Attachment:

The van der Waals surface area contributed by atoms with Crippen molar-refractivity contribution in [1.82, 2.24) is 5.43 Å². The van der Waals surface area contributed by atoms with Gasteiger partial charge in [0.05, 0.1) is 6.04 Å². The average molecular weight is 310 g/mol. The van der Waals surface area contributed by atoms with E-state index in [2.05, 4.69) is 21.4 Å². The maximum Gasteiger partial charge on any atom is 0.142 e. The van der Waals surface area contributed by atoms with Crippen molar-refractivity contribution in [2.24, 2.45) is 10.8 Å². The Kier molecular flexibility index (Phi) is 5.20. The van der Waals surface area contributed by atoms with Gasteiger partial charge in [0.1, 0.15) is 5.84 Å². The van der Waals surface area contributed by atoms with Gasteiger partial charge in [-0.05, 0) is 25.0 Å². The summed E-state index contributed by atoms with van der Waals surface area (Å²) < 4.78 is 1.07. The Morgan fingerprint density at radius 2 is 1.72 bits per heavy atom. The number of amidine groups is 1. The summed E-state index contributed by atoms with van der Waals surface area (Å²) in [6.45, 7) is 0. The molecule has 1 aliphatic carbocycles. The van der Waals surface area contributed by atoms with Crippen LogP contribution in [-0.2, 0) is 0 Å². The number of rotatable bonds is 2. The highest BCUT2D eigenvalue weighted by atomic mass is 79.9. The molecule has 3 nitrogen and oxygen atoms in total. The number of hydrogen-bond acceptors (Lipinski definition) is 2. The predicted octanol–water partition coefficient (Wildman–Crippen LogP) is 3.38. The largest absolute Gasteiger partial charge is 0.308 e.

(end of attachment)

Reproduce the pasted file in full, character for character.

The van der Waals surface area contributed by atoms with Crippen molar-refractivity contribution in [1.82, 2.24) is 5.43 Å². The van der Waals surface area contributed by atoms with Gasteiger partial charge in [0.05, 0.1) is 6.04 Å². The average molecular weight is 310 g/mol. The van der Waals surface area contributed by atoms with E-state index in [2.05, 4.69) is 21.4 Å². The maximum Gasteiger partial charge on any atom is 0.142 e. The van der Waals surface area contributed by atoms with Crippen molar-refractivity contribution in [2.24, 2.45) is 10.8 Å². The Kier molecular flexibility index (Phi) is 5.20. The van der Waals surface area contributed by atoms with Gasteiger partial charge in [0.1, 0.15) is 5.84 Å². The van der Waals surface area contributed by atoms with Gasteiger partial charge in [-0.05, 0) is 25.0 Å². The summed E-state index contributed by atoms with van der Waals surface area (Å²) < 4.78 is 1.07. The Morgan fingerprint density at radius 2 is 1.72 bits per heavy atom. The number of amidine groups is 1. The summed E-state index contributed by atoms with van der Waals surface area (Å²) in [6.45, 7) is 0. The molecule has 1 aliphatic carbocycles. The van der Waals surface area contributed by atoms with Crippen LogP contribution in [-0.2, 0) is 0 Å². The number of rotatable bonds is 2. The highest BCUT2D eigenvalue weighted by atomic mass is 79.9. The molecule has 3 nitrogen and oxygen atoms in total. The number of hydrogen-bond acceptors (Lipinski definition) is 2. The predicted octanol–water partition coefficient (Wildman–Crippen LogP) is 3.38. The largest absolute Gasteiger partial charge is 0.308 e.